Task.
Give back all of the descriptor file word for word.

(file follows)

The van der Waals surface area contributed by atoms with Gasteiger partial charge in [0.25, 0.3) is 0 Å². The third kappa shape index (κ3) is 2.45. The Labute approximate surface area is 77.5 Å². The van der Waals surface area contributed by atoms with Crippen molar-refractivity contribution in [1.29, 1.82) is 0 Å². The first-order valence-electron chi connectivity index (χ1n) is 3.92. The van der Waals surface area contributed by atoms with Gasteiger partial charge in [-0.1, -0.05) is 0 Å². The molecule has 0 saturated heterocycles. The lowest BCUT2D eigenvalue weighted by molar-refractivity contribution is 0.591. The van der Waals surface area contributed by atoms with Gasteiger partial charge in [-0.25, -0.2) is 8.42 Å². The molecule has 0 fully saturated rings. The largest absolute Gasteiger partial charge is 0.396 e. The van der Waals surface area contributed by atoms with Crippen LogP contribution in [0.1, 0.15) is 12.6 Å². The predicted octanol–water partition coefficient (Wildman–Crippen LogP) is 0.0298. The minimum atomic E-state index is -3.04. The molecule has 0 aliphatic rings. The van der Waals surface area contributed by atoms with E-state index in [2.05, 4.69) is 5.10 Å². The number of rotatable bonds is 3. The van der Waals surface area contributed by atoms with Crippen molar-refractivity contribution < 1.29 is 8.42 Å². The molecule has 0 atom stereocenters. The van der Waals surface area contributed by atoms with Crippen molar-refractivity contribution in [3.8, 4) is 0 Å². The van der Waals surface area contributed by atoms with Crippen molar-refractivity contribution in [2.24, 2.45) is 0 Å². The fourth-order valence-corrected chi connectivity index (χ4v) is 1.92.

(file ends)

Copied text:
The van der Waals surface area contributed by atoms with Gasteiger partial charge in [0.25, 0.3) is 0 Å². The third kappa shape index (κ3) is 2.45. The Labute approximate surface area is 77.5 Å². The van der Waals surface area contributed by atoms with Crippen molar-refractivity contribution in [1.29, 1.82) is 0 Å². The first-order valence-electron chi connectivity index (χ1n) is 3.92. The van der Waals surface area contributed by atoms with Gasteiger partial charge in [-0.1, -0.05) is 0 Å². The molecule has 0 saturated heterocycles. The lowest BCUT2D eigenvalue weighted by molar-refractivity contribution is 0.591. The van der Waals surface area contributed by atoms with Gasteiger partial charge in [-0.25, -0.2) is 8.42 Å². The molecule has 0 fully saturated rings. The largest absolute Gasteiger partial charge is 0.396 e. The van der Waals surface area contributed by atoms with Crippen LogP contribution in [0.1, 0.15) is 12.6 Å². The predicted octanol–water partition coefficient (Wildman–Crippen LogP) is 0.0298. The minimum atomic E-state index is -3.04. The molecule has 0 aliphatic rings. The van der Waals surface area contributed by atoms with E-state index in [2.05, 4.69) is 5.10 Å². The number of rotatable bonds is 3. The van der Waals surface area contributed by atoms with Crippen molar-refractivity contribution < 1.29 is 8.42 Å². The molecule has 0 atom stereocenters. The van der Waals surface area contributed by atoms with Crippen molar-refractivity contribution in [3.8, 4) is 0 Å². The van der Waals surface area contributed by atoms with Crippen molar-refractivity contribution in [2.24, 2.45) is 0 Å². The fourth-order valence-corrected chi connectivity index (χ4v) is 1.92.